In just under two weeks, my oldest brother, Chad, will fight Johnathon Moore for the Ax Fighting 145-pound title, which is more or less the amateur mixed martial arts championship for the greater north-Seattle area. Chad has seven wins and one loss, and that loss came in his very first fight at the hands of, yes, Johnathon Moore, whom Chad will now fight to try to avenge his loss and win a novelty-size belt and a waist-high trophy. It’s similar to the plot of Mighty Ducks 2.

Before a fight, Chad trains after work four times a week for two to three hours at Charlie’s Fight Club, owned and operated by Charlie himself. Quick note on Charlie: Any male who’s physically large and not a total dick is often described as “just a big teddy bear,” but Charlie actually physically resembles a medium-size teddy bear—thick chest, short arms, not that tall—a teddy bear who not only knows a few dozen ways to choke/break/generally harm you, but can teach other teddy bears to do the same. Charlie is also a nice person, as I’ve been told teddy bears are.

Over the next twelve days, Chad, like most athletes before a major competition, will be tapering off, no more heavy sparring or running up mountains—or, rather, he would be tapering off if his training hadn’t been set back by a rough case of cauliflower ear, which is basically self-explanatory: If your ear gets batted around long enough, it’ll start to look like cauliflower, and it’ll feel tender and fragile like an over-boiled vegetable, way too tender to receive a punch during practice.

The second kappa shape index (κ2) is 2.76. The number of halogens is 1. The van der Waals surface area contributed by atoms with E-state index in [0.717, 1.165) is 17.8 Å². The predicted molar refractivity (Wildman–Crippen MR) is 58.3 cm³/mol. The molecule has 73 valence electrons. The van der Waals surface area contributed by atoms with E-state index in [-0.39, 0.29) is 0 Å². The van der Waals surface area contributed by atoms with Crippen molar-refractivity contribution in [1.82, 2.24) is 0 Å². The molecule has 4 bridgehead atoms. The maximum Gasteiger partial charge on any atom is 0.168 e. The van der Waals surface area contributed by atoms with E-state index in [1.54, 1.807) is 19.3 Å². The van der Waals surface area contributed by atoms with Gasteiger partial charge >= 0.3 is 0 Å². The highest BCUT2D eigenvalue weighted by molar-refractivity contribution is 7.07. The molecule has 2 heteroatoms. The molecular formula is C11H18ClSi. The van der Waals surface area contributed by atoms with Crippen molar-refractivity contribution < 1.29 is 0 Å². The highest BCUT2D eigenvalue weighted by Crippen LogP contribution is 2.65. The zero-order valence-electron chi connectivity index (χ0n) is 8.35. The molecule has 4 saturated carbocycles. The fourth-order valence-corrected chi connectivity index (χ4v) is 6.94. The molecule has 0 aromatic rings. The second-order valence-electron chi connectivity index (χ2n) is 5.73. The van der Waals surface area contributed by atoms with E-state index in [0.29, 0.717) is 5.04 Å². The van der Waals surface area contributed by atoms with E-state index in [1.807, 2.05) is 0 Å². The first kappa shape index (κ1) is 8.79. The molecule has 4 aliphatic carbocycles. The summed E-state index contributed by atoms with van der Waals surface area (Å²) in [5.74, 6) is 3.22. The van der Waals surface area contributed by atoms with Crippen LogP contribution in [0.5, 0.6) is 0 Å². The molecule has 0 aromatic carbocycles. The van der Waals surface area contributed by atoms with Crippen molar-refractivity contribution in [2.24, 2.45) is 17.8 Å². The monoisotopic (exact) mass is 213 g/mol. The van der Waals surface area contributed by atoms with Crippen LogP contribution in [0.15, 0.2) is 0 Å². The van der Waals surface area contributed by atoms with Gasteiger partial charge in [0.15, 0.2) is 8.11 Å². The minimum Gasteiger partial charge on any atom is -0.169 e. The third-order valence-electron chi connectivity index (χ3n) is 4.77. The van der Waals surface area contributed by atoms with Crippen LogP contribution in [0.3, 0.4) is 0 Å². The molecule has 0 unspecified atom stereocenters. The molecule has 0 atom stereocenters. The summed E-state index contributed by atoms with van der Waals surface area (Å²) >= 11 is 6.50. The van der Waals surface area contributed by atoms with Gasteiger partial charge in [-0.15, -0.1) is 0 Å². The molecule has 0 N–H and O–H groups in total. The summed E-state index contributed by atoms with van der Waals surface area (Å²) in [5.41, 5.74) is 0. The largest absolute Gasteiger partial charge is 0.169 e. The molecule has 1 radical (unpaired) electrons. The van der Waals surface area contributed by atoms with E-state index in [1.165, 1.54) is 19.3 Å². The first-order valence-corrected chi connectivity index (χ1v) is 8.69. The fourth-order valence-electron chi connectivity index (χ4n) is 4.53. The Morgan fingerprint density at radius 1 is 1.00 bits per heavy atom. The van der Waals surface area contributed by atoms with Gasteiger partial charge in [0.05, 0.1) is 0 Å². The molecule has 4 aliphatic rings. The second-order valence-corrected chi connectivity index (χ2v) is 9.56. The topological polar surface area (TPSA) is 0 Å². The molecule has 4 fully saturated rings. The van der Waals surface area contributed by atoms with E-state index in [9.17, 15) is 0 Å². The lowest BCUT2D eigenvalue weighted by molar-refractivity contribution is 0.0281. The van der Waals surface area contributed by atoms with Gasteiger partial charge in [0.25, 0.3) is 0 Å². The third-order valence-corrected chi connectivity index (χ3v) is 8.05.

But Chad now has a pus-draining valve installed in his ear, and the cauliflower-related staph infection has subsided, so he wants to get in a few more days of all-out training before he starts tapering for the title fight. Notebook in hand, I’m accompanying Chad to the gym to see how exactly someone prepares himself for an all-out fight.

A sign on the gym door says, “Please leave your ego at the door. If not, someone might take it from you.” I’m walking in with a diary-size notebook and a chewed up pen so that I can scribble things in said notebook—things, it’ll turn out, like “snow smurf” and “6 pushups + 3 pushups = 11 pushups”—so obviously any ego I had was left in the car with my library copy of Swann’s Way.